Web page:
• Re 1. Just a thought on the first one. First (sorry for the distant start, I'll go to the heart of the matter soon), I love the approach in which Wikipedia explains how to work with it by saying what it is and what it is not. That adds much clarity. It states that it is an encyclopaedia and that, therefore, it gathers knowledge (in the modern sense of the word, an "encyclopaedia" is a storage of knowledge). It would benefit us, if it also stated more clearly what knowledge is in the Wikipedian sense. For many people, especially perhaps outside the Western culture, knowledge is not facts, it is words. I.e. words matter for knowledge as such: elements of style, elements of in-article argument, and also what I might call artifacts of human language. Human language is not well-suited for describing facts, it prefers to reflect our work with facts (why ought you to agree with me? because you see that languages have lots of really different ways of pointing out the same facts; I have also the impression that English may be not the most representative example of this phenomenon), which is why we, in our life, usually refer to facts very ambiguously, as the main thing, that we refer to, is our work with facts and our personal actions with facts. So, the introductory pages should present readily an explanation what knowledge is, in Wikipedia's understanding. Such explanation should also naturally lead to the idea (which you mention) that language of articles needs to be as simple as possible, and "style-free". Wikipedian pages are not works of authorship, they are rather collections of independent facts of objective realities (a concept which may be very difficult to explain correctly, by the way, as it is very artificial), which facts can be safely added or removed without breaking the entire article. Why realities in plural? Because there is e.g. the physical reality in which such relationships of concepts are possible, there are historical realities in which other kinds of concept relationships are possible (according to the historical concept framework in use: e.g. someone might say the concept of causality is not factual in history, someone else could disagree), and so on. This structure (a storage of independent facts, written in different sections of the article for ease of use) ought to be absolutely clear to contributors, they ought to know how an article is different from an essay (even if, say, a given language has a habit to use the same word for both). I developed this thought from Wikipedian Abiyoyo's contribution, which I could find again if you like (it was written in Russian though and concerned a problem in the Russian section that had been discussed for long time). IN SHORT: in introductory pages, please pay some attention of the reader (often not very attentive) to what knowledge is, per Wikipedia. That would effectuate also the motion that you proposed. - 92.100.171.195 19:24, 26 February 2015 (UTC)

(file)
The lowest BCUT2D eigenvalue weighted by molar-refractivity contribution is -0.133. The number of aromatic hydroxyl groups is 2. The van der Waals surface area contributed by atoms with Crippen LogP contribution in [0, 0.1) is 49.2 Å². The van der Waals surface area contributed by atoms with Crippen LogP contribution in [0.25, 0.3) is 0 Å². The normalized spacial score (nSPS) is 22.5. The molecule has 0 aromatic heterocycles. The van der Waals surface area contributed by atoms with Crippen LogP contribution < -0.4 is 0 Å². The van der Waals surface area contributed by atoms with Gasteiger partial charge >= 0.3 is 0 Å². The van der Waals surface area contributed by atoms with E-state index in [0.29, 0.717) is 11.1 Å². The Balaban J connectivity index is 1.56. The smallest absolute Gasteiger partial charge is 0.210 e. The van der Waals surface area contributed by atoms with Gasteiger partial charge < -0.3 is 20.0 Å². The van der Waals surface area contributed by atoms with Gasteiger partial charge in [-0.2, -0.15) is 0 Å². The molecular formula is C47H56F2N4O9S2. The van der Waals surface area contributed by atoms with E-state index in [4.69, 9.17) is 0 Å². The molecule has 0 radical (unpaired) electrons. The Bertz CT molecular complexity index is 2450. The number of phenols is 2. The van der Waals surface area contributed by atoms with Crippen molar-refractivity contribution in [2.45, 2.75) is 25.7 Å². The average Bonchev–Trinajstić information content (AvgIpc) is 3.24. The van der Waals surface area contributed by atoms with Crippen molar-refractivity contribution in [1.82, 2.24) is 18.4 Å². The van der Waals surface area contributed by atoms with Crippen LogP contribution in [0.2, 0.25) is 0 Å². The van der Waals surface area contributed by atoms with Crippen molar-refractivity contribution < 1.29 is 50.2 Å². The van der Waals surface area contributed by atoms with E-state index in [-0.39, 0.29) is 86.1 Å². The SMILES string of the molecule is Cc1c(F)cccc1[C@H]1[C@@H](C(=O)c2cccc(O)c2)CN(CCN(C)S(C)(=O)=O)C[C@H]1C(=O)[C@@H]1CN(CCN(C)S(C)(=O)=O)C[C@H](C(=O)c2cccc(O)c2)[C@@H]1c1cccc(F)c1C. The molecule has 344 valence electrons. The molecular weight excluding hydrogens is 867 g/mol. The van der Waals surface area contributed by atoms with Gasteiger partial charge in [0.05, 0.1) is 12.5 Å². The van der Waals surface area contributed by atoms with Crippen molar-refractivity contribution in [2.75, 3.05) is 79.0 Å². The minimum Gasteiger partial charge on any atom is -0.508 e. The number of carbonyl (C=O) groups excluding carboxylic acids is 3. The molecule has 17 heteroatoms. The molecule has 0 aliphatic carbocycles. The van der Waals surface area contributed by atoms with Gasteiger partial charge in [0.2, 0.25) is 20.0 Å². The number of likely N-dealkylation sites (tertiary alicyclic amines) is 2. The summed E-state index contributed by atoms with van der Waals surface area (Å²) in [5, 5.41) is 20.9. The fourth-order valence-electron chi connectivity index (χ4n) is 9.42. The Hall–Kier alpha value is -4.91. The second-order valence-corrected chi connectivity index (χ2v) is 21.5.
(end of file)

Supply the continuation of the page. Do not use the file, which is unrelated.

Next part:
• 2. Hyperlink appropriate related subjects as the grade level calls for it, and possibly add a few. Public school children will be well served to learn formal reasoning skills.
  • 3. Get a worldwide effort going so that quality pages are written in a local language and a number of diplomatic-use languages, like French and English.
  • 4. Offer pages written at a specific grade level to act as a real-world test of our measurement tools for people learning languages, especially English as a second language.
I think that caring for language learning (whatever languages will be most-sought-for in the next decades) is not a task for Wikipedia. At all. It ought not to care of it. Do little, yet do it well. - 92.100.171.195 19:24, 26 February 2015 (UTC)
  • 5. Implement parental controls to limit content available to child users of Wikipedia.
  • 6. Allow separate funding of the effort to gain additional funding sources.


Thanks for the thoughtful ideas for our consideration. Here are some high level responses:
  • 1 This is a good idea. We do have Simple English, but, as far as I know, we do not have that in other languages.
  • 2 I think I need to hear a bit more to understand this, if you have time.
  • 3 This does happen to some extent. We do have featured articles, and they are often translated into languages including French.
  • 4 Creative. Thanks.
  • 5 I understand the concern. I did provide a link to some alternatives in this area. I wonder if that addresses your concern.
  • 6 There may be added administrative costs. But I see your point.
Many thanks for your input and willingness to participate. GeoffBrigham (WMF) (talk) 01:47, 24 February 2015 (UTC)
We do have Wikipedia equivalents for children in other languages, yet not as WMF projects. It was actually discussed before as a Wikimedia sister project on Wikikids. The most successful and developed are WikiKids in Dutch, Vikidia in french (one million of unique visitors a month now). Vikidia also exists in other languages as English ( http://blog.wikimedia.fr/vikidia-in-english-opens-today-lets-build-a-children-wiki-encyclopedia-6400 ) and Spanish. And more recently such a wiki was launched in German, see some English explanations. Astirmays (talk) 06:11, 24 February 2015 (UTC)